Friday, March 30, 2012


Interesting things to help you procrastinate with your time:

OUTER SPACE - it's cool guys. Seriously.

Violins - I love how in the video he speaks of instruments as though they were alive. In a sense I believe this is true. They age and change with the conditions we put them through and the years we keep them. The sound grows just as we do.

A Waltz - so sweet.

Olly Olly Oxen Free - A story that you should read and enjoy because it's fantastic, and written by my cousin.

Happiness For Friday

I love his articulation.

*via wit + delight


Alfred Hitchcock’s definition of happiness

(Source:, via paulsieka)

Thursday, March 29, 2012

*illustration / by Sarah Walton

F. Scott Fitzgerald, The Great Gatsby

F. Scott Fitzgerald, The Great Gatsby

Some times dad's know just what to say.

A setting for Fruitloops

This is lovely. What fun would it be to eat your morning cereal looking up at the map, contemplating the memories of where you have been and the dreams of where you would like to go.

*picture: oldtimefriend: by 79ideas found via A 1976 Ford Bronco

Wednesday, March 28, 2012

Friday, March 23, 2012

It's Fridayyy

Lets go find a party.

*picture from Singing in the Rain (aka BEST MOVIE EVER).

Tuesday, March 20, 2012

music for onerous subjects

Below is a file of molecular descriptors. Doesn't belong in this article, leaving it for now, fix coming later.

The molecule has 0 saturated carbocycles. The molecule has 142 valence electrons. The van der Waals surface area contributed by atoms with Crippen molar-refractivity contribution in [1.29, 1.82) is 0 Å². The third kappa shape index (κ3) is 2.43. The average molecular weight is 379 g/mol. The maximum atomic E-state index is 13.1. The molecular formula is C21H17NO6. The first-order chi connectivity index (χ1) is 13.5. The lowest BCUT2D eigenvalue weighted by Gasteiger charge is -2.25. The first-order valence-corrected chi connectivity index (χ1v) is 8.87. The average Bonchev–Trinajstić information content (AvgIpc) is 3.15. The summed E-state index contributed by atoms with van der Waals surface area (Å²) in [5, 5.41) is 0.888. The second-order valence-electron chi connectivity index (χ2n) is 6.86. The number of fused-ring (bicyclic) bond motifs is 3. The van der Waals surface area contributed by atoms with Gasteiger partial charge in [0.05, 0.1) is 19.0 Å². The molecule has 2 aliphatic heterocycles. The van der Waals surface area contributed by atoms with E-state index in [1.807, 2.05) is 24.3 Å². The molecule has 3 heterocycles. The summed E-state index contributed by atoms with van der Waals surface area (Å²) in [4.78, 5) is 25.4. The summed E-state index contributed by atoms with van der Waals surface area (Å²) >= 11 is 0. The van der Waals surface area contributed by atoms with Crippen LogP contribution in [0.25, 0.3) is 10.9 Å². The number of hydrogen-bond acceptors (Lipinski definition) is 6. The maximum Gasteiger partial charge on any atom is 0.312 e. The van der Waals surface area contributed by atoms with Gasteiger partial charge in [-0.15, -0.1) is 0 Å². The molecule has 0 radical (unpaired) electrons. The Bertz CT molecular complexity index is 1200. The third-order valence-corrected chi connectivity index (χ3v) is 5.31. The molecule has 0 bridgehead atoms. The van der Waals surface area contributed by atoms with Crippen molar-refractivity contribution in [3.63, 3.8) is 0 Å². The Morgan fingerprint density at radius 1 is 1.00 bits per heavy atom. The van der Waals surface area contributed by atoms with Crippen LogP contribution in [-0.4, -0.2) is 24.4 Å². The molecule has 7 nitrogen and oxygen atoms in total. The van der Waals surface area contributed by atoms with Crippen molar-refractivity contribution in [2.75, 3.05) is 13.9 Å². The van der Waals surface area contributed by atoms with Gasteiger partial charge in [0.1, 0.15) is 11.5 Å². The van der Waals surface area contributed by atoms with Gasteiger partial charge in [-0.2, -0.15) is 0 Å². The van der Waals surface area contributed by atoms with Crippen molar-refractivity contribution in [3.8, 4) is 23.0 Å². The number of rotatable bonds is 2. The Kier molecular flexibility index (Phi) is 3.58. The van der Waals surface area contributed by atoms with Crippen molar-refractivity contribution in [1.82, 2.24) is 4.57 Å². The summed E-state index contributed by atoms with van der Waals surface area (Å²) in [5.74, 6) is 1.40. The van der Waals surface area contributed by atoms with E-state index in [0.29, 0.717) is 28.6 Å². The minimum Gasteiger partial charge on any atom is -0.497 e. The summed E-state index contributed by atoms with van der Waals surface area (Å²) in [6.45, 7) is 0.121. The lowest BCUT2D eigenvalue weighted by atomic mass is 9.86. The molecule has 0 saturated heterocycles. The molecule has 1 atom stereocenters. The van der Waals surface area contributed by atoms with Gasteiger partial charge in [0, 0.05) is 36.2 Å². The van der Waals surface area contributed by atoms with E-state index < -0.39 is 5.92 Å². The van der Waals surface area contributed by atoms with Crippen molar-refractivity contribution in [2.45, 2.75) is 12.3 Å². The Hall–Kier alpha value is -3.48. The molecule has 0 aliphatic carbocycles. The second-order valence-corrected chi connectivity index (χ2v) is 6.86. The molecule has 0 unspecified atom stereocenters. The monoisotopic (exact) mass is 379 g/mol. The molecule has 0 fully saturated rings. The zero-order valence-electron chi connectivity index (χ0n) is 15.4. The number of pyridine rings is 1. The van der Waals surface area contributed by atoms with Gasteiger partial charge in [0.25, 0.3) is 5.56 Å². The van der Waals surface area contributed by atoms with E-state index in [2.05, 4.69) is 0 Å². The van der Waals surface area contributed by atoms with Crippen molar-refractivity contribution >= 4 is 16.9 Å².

Oh you sly stats test you. I forgot all about your persnickety hypotheses and confidence intervals. We have a lot to work out tonight if we are to get along thursday...


Sunday, March 18, 2012

Letters of Note

Letters of Note is a fascinating collection of correspondence. I've reblogged Respected Paternal Relative below, but I'm also particularly fond of I like words and well I like them all.

In April of 1866, the future author of Treasure Island, Robert Louis Stevenson, wrote the following letter to his father and expertly asked for some money. He was just 15 years of age at the time.

(Source: The Letters of Robert Louis Stevenson, Vol. I (1868-1880); Image: Robert Louis Stevenson, aged 15, via EdinPhoto.)



Respected Paternal Relative:

I write to make a request of the most moderate nature. Every year I have cost you an enormous—nay, elephantine—sum of money for drugs and physician's fees, and the most expensive time of the twelve months was March.

But this year the biting Oriental blasts, the howling tempests, and the general ailments of the human race have been successfully braved by yours truly.

Does not this deserve remuneration?

I appeal to your charity, I appeal to your generosity, I appeal to your justice, I appeal to your accounts, I appeal, in fine, to your purse.

My sense of generosity forbids the receipt of more—my sense of justice forbids the receipt of less—than half a crown.

Greeting from, Sir, your most affectionate and needy son,


I must say, I'd pay him.

*Reblogged from Letters of Note

Keep Calm and Carry On

The Story of Keep Calm and Carry On (by BarterBooksLtd)

*via electric violets

I never knew.

A room with a view

If I have a garden can I have this one?